Kareem Muhammad, engineering core senior manager in the Seat & In-Flight Entertainment Connectivity Integration Team at Boeing Commercial Airplanes, has been named the 2018 Golden Torch Award Distinguished Engineer of the Year by the National Society of Black Engineers (NSBE). Muhammad earned his bachelor’s degree in mechanical engineering at Rensselaer Polytechnic Institute in 2001, and currently serves as president of the Rensselaer Alumni Association.

NSBE is the premier organization serving African-Americans in engineering and technology. The Golden Torch Awards recognize excellence among technical professionals, corporate, government, and academic leaders, and university and pre-college students.

“Each year, the Golden Torch Awards honor individuals, companies, and institutions that have produced a consistent body of highly distinguished work, served as role models for others, and advanced opportunities for African-Americans within the industry,” wrote the NSBE Programs Team in its congratulatory letter to Muhammad. “We recognize accomplishments that have enriched both engineers and the world with intelligence, talent, and vision.”

The Distinguished Engineer of the Year award is NSBE’s most prestigious award. It is based on a career of outstanding achievements in an engineering or technical field and exceptional leadership, and recognizes individuals who have significantly expanded their industry and have been active in the community and in activities supporting NSBE’s mission.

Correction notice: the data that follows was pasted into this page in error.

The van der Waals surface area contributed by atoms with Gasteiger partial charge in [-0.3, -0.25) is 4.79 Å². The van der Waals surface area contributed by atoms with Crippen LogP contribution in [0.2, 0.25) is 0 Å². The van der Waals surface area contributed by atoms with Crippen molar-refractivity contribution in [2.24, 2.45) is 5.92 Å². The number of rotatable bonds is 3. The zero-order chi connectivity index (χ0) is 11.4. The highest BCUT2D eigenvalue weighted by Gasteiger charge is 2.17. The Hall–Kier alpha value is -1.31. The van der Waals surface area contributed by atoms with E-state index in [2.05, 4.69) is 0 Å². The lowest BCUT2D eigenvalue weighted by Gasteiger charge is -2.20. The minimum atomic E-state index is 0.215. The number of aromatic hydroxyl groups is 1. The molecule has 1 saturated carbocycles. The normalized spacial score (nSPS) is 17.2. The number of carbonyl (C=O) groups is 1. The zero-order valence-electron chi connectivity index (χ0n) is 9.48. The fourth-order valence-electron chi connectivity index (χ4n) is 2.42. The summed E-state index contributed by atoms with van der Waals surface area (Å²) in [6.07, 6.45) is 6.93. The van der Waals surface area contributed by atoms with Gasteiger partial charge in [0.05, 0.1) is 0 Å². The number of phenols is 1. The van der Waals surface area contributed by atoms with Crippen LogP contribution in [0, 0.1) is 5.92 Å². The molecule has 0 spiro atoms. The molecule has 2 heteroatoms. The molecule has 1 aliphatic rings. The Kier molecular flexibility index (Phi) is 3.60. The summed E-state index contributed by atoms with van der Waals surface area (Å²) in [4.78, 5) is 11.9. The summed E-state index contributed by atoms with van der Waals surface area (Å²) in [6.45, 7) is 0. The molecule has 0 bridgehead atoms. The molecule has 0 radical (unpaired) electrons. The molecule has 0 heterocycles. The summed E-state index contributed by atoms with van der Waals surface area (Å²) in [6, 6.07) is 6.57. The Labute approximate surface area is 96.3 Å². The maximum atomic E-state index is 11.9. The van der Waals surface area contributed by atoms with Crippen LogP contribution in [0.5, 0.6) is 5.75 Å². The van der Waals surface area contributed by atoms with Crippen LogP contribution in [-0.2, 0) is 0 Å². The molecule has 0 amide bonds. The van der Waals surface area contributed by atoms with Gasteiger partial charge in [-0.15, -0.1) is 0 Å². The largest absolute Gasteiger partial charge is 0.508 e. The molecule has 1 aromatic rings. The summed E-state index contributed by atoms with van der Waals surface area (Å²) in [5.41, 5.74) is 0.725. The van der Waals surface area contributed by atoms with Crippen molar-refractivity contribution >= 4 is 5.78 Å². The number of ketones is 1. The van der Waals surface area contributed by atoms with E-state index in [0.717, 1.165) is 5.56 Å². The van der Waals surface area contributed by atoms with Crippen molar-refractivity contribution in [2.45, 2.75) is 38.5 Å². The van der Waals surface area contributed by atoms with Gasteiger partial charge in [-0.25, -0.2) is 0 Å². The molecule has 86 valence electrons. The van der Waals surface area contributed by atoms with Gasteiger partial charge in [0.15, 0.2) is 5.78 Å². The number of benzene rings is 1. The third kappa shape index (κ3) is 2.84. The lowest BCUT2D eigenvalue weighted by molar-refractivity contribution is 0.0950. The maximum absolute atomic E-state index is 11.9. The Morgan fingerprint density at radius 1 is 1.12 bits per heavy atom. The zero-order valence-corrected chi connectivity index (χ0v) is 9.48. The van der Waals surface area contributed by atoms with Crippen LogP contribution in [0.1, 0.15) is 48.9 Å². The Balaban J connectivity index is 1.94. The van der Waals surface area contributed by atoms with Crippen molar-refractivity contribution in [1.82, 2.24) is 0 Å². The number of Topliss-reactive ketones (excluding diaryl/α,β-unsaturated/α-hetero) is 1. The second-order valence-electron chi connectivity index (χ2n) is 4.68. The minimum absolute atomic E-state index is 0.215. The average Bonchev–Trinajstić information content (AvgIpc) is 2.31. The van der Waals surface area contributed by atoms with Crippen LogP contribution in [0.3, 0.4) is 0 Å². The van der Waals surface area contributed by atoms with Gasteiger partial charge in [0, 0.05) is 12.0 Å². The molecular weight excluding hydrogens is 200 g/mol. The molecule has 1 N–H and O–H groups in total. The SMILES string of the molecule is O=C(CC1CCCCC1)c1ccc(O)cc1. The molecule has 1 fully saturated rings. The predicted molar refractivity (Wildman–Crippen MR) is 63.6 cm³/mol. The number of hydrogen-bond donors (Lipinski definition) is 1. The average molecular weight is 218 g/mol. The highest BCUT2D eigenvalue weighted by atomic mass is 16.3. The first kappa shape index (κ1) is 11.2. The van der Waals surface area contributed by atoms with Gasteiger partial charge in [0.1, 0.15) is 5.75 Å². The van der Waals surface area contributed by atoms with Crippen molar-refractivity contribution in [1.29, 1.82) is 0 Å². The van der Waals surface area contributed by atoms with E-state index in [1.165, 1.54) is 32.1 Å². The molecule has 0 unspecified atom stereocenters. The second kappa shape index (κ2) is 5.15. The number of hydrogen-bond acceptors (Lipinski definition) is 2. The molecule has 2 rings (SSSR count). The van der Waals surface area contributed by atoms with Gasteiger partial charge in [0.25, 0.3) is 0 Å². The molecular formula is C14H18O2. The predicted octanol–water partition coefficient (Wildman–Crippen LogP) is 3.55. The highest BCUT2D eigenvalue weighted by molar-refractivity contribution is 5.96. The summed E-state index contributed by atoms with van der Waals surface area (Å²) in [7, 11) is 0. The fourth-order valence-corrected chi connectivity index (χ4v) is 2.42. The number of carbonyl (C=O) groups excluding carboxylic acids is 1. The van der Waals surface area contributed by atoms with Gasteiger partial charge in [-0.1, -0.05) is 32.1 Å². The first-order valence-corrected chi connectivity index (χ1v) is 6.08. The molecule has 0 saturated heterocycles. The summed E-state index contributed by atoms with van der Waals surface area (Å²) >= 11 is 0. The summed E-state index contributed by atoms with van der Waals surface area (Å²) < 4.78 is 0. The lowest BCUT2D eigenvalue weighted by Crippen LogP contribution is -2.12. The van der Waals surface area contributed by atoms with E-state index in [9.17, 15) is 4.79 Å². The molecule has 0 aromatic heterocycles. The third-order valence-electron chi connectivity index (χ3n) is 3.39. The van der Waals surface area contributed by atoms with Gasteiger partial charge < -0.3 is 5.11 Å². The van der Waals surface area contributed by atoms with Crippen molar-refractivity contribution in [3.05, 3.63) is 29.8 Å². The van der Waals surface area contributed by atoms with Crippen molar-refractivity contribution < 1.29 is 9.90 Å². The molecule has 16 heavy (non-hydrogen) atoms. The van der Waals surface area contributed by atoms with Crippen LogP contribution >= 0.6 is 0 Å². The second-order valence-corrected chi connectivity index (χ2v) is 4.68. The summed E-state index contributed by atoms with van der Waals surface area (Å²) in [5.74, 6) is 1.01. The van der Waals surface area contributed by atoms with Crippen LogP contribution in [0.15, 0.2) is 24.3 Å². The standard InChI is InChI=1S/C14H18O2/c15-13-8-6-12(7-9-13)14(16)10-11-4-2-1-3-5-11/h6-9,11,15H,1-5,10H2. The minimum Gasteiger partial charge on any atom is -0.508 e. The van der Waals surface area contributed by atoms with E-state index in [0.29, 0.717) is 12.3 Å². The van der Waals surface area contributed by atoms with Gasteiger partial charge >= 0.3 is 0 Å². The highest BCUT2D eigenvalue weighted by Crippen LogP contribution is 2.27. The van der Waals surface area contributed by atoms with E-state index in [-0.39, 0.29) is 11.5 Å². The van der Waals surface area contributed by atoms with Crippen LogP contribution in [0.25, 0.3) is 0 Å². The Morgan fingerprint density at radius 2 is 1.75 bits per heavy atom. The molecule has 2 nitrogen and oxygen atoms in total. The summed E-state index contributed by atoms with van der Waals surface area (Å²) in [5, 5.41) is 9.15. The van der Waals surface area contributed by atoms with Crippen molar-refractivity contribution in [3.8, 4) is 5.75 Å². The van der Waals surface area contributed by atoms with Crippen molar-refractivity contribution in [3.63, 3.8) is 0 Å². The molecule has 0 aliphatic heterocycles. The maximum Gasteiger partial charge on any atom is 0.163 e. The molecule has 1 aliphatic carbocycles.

“Kareem, as an engineering core senior manager with Boeing Commercial Airplanes, has a truly distinguished technical career and his contributions to the broader community are characterized with the same outstanding people and communication skills that have set him apart as a leader in technology,” wrote one of Muhammad’s nominators for the award.

Muhammad joined Boeing in 2003 as a thermal systems engineer in the Space and Intelligence Systems (S&IS) Satellite Development Center. After completing the Boeing Company’s two-year leadership development Enterprise Auditor Program, he joined the Commercial Airplanes division in 2012. He has earned master’s degrees at Georgia Tech, in mechanical engineering with a focus on heat transfer and thermodynamics, and at the University of Southern California, in systems architecture and engineering.

Muhammad’s previous honors include the 2009 S&IS World-Class Engineering Award, the 2010 Black Engineer of the Year Award (BEYA) for Most Promising Engineer or Scientist–Industry category, and the 2011 Rensselaer Alumni Association Alumni Key Award for outstanding service supporting the advancement of Rensselaer.

Muhammad will receive his award at the 21st Annual Golden Torch Awards (GTA), which will take place during the 44th NSBE Annual Convention, on March 24 at the David L. Lawrence Convention Center in Pittsburgh, Pennsylvania.

The success of graduates like Kareem Muhammad exemplifies The New Polytechnic, a new paradigm for teaching, learning, and research at Rensselaer that uses advanced technologies to enable fresh collaborations across disciplines, sectors, and regions, in order to answer the global challenges of our day. The New Polytechnic is transformative in the global impact of research, in its innovative pedagogy, and in the lives of students at Rensselaer.